6

FREDERICK A. HOWES

Theorem 1.1. Assume that F = F(t,x,x') satisfies a Nagumo condition with respect to the

pair a,3 which are, respectively, lower and upper solutions of equation (1.1)_on [a,b].

Then if a (a) A 3(a) and a(b) _ B _ 6(b), the boundary value problem (1.1), (1.2) has

a solution x = x(t) € C ^ [a,b] with a(t) _ x(t) _ 3(t) on [a,b].

Theorem 1.1 and the definitions which precede it are taken from Jackson [13]. The

theorem was originally proved in a slightly different form by M. Nagumo in his 1937 paper

[14]. The most interesting feature of the theorem, as far as perturbation theory is

concerned, is the restriction on F imposed by the Nagumo condition. This condition is an

assumption on the growth of the function F with respect to x'. It is clear that in order

to satisfy a Nagumo condition, essentially F cannot grow faster than^the square of x'.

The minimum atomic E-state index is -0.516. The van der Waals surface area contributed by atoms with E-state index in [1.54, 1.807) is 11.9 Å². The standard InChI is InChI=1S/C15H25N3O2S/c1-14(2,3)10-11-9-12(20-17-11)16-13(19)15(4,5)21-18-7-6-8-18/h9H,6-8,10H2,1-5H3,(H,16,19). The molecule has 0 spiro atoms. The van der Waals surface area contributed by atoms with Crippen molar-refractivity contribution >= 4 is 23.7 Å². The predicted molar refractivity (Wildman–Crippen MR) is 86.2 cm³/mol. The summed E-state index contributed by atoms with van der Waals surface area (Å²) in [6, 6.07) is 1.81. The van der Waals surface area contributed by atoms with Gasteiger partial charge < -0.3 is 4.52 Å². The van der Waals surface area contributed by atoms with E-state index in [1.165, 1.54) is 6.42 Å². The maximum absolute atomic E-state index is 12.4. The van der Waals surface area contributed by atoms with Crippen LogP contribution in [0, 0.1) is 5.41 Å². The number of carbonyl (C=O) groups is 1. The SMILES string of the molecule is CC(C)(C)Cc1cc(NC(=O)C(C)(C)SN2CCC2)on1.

This follows, on one hand, from the observation that, for X 0 , —^

=

°° while for

r

c\

{

s

any 6 0 , ~~?+T °° • On tne other hand, the simple equation of Nagumo [14]

X s

(1.3) x" =

2(x»)3

,

has solutions which always possess points of noncontinuability, i.e., two-point boundary

value problems associated with (1.3) have, in general, no solution.

If we restrict attention to the second-order singularly perturbed problem

(1.4) ey" = f(t,y,y',e) , 0 t 1 ,

(1.5) y(0,e) = A(e) , y(l,e) = B(e) ,

Definitions 1.1 , 1.2 and 1.3 and Theorem 1.1 will certainly apply, provided f, A

and B are smooth functions of e. We will first of all be interested in the existence of

a solution of (1.4), (1.5) for each fixed e 0, e sufficiently small. If for this fixed

e, the function f satisfies a Nagumo condition for appropriate bounding solutions

a = a(t,e) and 3 = 3(t,e), we can deduce, via Theorem 1.1, the existence of a solution

y = y(t,e) of (1.4), (1.5) which satisfies a(t,e) _y(t,e) _3(t,e). Thus, in addition

to obtaining the existence of a solution, we simultaneously discover how this solution

behaves as a function of t and e.

In their 1952 paper Coddington and Levinson [5] gave the following example of a

problem of the form (1.4), (1.5) which fails to have a solution for small enough e 0:

ey" = -y» -

(y')3

, o t l ,

y(0) = A , y(l) = B (A ^ B) .